• Rob Kapilow
  • Dr. Seuss’s Green Eggs and Ham (1992)

  • G Schirmer Inc (World)
  • 2(pic)2.2.2/2220/2perc/pf/str
  • 1(pic)0.2.1/1100/perc/pf/db
  • S, boy soprano
  • 18 min
  • Dr. Seuss
  • English

Programme Note

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Composer Note:

Audience Interactions:

Although Green Eggs and Ham can be performed as a purely musical/theatrical event I always precede the musical performance with an interactive session with the audience. I go out into the audience with a hand-held microphone and talk directly to the children and parents. (Kids love to hear themselves over a microphone!) This portion of the program ranges from 5 minutes to 30 minutes, depending on whether or not any other piece is programmed with Green Eggs and Ham. These sessions have turned out to be lots of fun and they greatly increase the audience's understanding of the performance.

Should the conductor wish to try one of these sessions, I would like to offer some suggestions based on what I have found to be successful.

I start from the premise that Dr. Seuss' story is a parable in which a child teaches an adult about prejudice- green eggs and ham representing all those things that we are sure we will not like even though we have not tried them. Consequently, I often begin by asking the children in the audience to tell me something they have gotten their parents to try that the parents were sure they would not like, for example, marshmallow fluff, or bungee jumping.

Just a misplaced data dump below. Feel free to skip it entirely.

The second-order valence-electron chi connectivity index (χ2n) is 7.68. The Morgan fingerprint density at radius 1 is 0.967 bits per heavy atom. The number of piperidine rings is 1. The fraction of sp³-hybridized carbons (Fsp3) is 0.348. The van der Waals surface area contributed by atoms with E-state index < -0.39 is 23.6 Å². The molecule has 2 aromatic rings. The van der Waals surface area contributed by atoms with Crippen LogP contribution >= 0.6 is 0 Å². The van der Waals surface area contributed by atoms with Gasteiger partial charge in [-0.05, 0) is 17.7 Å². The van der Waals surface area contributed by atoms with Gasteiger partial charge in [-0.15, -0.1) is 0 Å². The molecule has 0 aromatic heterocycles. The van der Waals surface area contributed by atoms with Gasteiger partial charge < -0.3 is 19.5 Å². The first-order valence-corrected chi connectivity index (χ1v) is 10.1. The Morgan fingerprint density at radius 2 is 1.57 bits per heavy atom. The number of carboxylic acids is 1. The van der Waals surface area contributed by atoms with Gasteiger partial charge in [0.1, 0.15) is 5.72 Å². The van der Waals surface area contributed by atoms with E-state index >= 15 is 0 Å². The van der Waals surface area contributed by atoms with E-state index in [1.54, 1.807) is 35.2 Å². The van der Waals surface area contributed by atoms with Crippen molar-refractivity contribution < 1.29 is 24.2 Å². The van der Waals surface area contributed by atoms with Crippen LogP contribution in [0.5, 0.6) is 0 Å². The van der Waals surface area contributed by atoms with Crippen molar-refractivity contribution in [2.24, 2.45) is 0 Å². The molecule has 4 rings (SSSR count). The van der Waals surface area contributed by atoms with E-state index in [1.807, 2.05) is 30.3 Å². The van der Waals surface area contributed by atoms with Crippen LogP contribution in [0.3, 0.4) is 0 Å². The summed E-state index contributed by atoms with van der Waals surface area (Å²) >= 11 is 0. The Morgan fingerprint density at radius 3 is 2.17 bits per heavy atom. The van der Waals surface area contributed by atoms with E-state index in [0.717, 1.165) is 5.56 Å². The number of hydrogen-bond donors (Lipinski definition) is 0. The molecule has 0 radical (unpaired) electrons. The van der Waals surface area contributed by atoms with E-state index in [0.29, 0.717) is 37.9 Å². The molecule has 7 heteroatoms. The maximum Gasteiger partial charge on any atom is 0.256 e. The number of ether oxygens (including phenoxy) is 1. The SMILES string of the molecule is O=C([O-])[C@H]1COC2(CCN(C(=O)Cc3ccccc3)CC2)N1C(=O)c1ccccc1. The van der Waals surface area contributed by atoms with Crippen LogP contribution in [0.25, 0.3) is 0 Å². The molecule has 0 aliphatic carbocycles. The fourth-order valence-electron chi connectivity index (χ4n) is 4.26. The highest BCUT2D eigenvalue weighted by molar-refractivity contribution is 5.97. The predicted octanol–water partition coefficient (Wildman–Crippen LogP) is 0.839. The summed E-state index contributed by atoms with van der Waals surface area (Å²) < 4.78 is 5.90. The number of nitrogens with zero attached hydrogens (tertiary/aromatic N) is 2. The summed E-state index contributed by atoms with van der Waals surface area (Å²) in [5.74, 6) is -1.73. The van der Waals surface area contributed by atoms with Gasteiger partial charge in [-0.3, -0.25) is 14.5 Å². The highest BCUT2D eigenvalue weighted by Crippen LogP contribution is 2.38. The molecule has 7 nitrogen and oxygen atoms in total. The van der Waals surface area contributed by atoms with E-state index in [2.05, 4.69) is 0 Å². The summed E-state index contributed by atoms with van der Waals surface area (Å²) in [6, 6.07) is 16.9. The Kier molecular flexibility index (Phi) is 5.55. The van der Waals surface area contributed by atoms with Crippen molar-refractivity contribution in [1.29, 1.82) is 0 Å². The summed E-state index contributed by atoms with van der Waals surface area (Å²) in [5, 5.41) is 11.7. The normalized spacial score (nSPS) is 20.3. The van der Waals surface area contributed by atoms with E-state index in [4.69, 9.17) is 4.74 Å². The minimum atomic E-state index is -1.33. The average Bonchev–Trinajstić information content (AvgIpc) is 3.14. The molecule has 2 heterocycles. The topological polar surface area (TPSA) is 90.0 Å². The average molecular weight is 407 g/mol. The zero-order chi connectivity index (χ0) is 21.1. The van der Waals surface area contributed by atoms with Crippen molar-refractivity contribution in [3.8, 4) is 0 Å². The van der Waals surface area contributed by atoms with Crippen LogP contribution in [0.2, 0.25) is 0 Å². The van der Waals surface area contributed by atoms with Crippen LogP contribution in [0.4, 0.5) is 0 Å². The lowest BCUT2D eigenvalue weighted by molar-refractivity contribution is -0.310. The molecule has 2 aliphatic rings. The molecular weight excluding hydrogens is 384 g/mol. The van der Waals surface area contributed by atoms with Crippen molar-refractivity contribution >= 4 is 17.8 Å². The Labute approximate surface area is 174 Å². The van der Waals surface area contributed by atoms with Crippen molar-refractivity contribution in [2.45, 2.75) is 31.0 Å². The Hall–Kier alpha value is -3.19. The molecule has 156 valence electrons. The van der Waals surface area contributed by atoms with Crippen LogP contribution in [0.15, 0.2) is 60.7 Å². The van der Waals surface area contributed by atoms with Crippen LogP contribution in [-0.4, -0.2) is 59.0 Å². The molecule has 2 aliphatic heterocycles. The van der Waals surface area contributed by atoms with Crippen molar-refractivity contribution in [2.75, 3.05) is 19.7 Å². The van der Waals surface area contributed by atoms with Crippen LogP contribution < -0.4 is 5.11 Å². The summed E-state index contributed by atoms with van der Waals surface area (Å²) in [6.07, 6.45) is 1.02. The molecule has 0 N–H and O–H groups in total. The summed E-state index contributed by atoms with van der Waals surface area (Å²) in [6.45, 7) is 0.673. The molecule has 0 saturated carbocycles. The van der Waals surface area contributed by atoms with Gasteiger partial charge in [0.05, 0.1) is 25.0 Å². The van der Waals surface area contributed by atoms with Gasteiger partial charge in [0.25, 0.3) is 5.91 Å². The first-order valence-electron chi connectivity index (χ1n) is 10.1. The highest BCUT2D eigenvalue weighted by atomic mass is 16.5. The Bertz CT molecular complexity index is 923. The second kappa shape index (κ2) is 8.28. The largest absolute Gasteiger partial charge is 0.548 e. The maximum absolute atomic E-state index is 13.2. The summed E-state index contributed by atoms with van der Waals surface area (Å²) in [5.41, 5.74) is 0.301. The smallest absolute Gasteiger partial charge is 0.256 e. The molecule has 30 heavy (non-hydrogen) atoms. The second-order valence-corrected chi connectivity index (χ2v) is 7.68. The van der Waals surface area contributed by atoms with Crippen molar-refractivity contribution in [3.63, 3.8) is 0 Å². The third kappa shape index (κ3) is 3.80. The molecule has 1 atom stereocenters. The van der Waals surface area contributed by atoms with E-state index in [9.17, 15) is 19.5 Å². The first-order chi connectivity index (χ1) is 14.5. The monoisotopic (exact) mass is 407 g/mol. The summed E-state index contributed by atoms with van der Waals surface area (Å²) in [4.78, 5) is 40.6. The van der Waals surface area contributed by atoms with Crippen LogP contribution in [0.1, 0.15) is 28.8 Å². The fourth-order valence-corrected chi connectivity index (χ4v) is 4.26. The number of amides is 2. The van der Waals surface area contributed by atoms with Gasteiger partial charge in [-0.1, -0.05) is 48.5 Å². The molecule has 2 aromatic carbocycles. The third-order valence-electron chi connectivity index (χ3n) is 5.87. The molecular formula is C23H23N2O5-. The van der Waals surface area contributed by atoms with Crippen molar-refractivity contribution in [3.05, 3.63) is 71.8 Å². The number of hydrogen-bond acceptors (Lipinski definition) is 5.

I then ask how they got their parents to try it. Did they whine? Threaten? Cajole? I have individual children stand and try different lines from Green Eggs and Ham using various intonations like whining, threatening, and so on. This gets them involved with listening to interpretation.

From this it is easy to move to musical issues. Since Sam-I-Am asks the Grouch to try the eggs over and over with no success, I ask the children what makes the final request successful? What would they do, if they were composers, to make the music of the last request special? Should it be the loudest, softest, longest etc.? Then I suggest they listen closely, during the performance, to hear what I did to make this last request special and to tell me after the performance.

I often have the children pretend they are composers and do an interaction around the phrase “A train! A train! A train! A train! Could you, would you, could you, on a train?” First I ask them if they could imagine any sound or instrument associated with a train. Usually, someone thinks of a train whistle, and I show them how this whistle begins the phrase (m. 200). Then I ask if any melody associated with a train comes to mind. Either someone thinks of “I’ve Been Working on the Railroad” or I play it, harmonized traditionally, and ask what it is. I proceed, bar by bar, to play the traditional harmonization followed by my “weird, modern” one. I even demonstrate how the “Dinah blow your horn” part or the “could you, would you, on a train” part becomes the lead-in to the next section. This heightens their awareness of the passage so they hear it when the piece is performed and brings them into the creative process of how a piece of music is written.

Another interaction that is both fun and instructive involves using the patter version of “I do not like them in a box.” (m. 190). I teach the audience to say this phrase in rhythm until they have it memorized and can perform the whole unit as a group. This is also an opportunity to “rehearse” the audience like an orchestra and teach them about ensemble playing. I then have three or four children, who think they can perform the whole section, try it on stage. This can be uproariously funny and also amazing, as children can often perform it quite well. I then add pitch to the section and show them the shape, with hand gestures, how the melody moves in different ways- first down, then up, then sideways.